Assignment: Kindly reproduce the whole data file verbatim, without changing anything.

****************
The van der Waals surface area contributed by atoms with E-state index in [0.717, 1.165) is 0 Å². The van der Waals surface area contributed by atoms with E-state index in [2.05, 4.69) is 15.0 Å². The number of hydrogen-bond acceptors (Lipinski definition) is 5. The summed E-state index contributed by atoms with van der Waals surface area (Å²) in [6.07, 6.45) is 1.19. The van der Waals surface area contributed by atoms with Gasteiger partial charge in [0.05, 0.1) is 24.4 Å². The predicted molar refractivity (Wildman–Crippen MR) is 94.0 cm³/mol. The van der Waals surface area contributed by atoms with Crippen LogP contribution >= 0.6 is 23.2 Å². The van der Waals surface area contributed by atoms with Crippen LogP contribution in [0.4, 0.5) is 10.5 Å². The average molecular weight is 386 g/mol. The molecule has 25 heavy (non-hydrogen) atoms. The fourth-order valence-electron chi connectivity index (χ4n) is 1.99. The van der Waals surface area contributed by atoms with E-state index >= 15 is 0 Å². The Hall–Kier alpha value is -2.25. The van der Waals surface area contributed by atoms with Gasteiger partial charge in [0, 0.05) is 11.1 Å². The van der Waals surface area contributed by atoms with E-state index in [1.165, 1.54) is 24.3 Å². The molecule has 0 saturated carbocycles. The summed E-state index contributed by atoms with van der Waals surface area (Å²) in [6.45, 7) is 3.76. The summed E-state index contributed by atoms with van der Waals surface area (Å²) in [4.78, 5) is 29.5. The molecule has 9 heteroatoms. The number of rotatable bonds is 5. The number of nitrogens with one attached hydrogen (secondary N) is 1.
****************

The van der Waals surface area contributed by atoms with E-state index in [0.717, 1.165) is 0 Å². The van der Waals surface area contributed by atoms with E-state index in [2.05, 4.69) is 15.0 Å². The number of hydrogen-bond acceptors (Lipinski definition) is 5. The summed E-state index contributed by atoms with van der Waals surface area (Å²) in [6.07, 6.45) is 1.19. The van der Waals surface area contributed by atoms with Gasteiger partial charge in [0.05, 0.1) is 24.4 Å². The predicted molar refractivity (Wildman–Crippen MR) is 94.0 cm³/mol. The van der Waals surface area contributed by atoms with Crippen LogP contribution >= 0.6 is 23.2 Å². The van der Waals surface area contributed by atoms with Crippen LogP contribution in [0.4, 0.5) is 10.5 Å². The average molecular weight is 386 g/mol. The molecule has 25 heavy (non-hydrogen) atoms. The fourth-order valence-electron chi connectivity index (χ4n) is 1.99. The van der Waals surface area contributed by atoms with E-state index >= 15 is 0 Å². The Hall–Kier alpha value is -2.25. The van der Waals surface area contributed by atoms with Gasteiger partial charge in [0, 0.05) is 11.1 Å². The van der Waals surface area contributed by atoms with E-state index in [1.165, 1.54) is 24.3 Å². The molecule has 0 saturated carbocycles. The summed E-state index contributed by atoms with van der Waals surface area (Å²) in [6.45, 7) is 3.76. The summed E-state index contributed by atoms with van der Waals surface area (Å²) in [4.78, 5) is 29.5. The molecule has 9 heteroatoms. The number of rotatable bonds is 5. The number of nitrogens with one attached hydrogen (secondary N) is 1.